Last night’s Budget includes some welcome taxpayer funded investments in emission reduction technologies and for local and regional carbon markets, but stronger climate commitments and investment signals to guide businesses are noticeably absent, says the Carbon Market Institute (CMI).
CMI CEO John Connor said: “The Budget contains some welcome pragmatic initiatives. However, required stronger climate commitments and investment signals have been put off at least for now.
“Australia needs carbon market reforms to guide investments so business rather than the taxpayer becomes the primary driver in emission reductions.
“We look forward to further details on investments in emission reduction at some of Australia’s emission intensive facilities as well as in soil carbon measurement and innovation.”
Mr Connor said the Budget was an investment in expanding Australian carbon markets and assisting those in the Indo-Pacific, with key highlights including:
Almost $280m for purchasing of emission reductions below compliance safeguard baselines with auction or mechanism details to be developed after consultation. Last year’s Low Emission Technology Statement indicated these would have to be “transformational”;
Over $100m in the next two years to assist farmers in measuring soil carbon and $56m for soil carbon technology innovation as the Clean Energy Regulator develops improved method for the Emission Reduction Fund (ERF) auctions;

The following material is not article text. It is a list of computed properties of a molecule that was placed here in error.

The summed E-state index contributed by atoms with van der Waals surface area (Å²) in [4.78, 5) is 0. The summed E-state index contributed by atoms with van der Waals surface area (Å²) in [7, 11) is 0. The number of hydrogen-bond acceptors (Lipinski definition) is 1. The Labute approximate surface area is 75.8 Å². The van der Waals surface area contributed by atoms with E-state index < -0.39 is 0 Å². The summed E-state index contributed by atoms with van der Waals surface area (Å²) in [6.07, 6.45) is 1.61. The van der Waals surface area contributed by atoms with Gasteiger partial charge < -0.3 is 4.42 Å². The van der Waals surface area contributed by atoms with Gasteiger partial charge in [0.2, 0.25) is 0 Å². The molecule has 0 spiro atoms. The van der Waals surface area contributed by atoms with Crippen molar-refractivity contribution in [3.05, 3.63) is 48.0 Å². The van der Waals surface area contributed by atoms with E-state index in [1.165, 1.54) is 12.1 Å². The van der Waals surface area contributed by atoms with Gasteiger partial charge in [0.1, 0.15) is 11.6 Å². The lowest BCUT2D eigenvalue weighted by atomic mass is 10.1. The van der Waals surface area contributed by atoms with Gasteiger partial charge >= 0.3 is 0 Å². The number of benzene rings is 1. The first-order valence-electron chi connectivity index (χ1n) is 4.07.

$10m for enhancing the government’s “Climate Active” certification scheme to encourage greater voluntary corporate investment in Australian government accredited emission avoidance or drawdown activities;
Almost $60m investment in assisting development of Indo-Pacific high integrity carbon credits which may enable our neighbours to participate in Paris Agreement carbon markets.
The Budget also contained investments in technologies:
Over $560m for supporting “low emission technology international partnership” investments in Australian based research and development;
$275.5 million to accelerate the development of four additional clean hydrogen export hubs; and
$263.7 million to support the development of carbon capture technologies and hubs.
“The Budget states these are in addition to the Climate Solutions Fund which has almost $2 billion committed to ERF auction commitments over fifteen years. This commitment will kick in at the next auction in September when Tony Abbott’s ERF will be fully committed,” he said.
“These are welcome and pragmatic investments of our taxes in technology and carbon markets, but Australia needs to make stronger 2030 and 2050 emission reduction commitments.
“There are numerous international events and Australia’s Long Term Emission Reduction Strategy to come before November’s COP26 Paris Agreement meeting where Australia can join other countries strengthening climate commitments.
“Stronger commitments and policies are needed to decrease the reliance on taxpayers, lessen risks of carbon border adjustments on Australian exports and to guide the transition of Australia’s economy to net-zero emissions before 2050.”
The CMI is the independent industry association for business leading the transition to net zero emissions. Its members include primary producers, carbon project developers, Indigenous corporations, legal and advisory services, insurers, banks and emission intensive industries developing decarbonisation and offset strategies.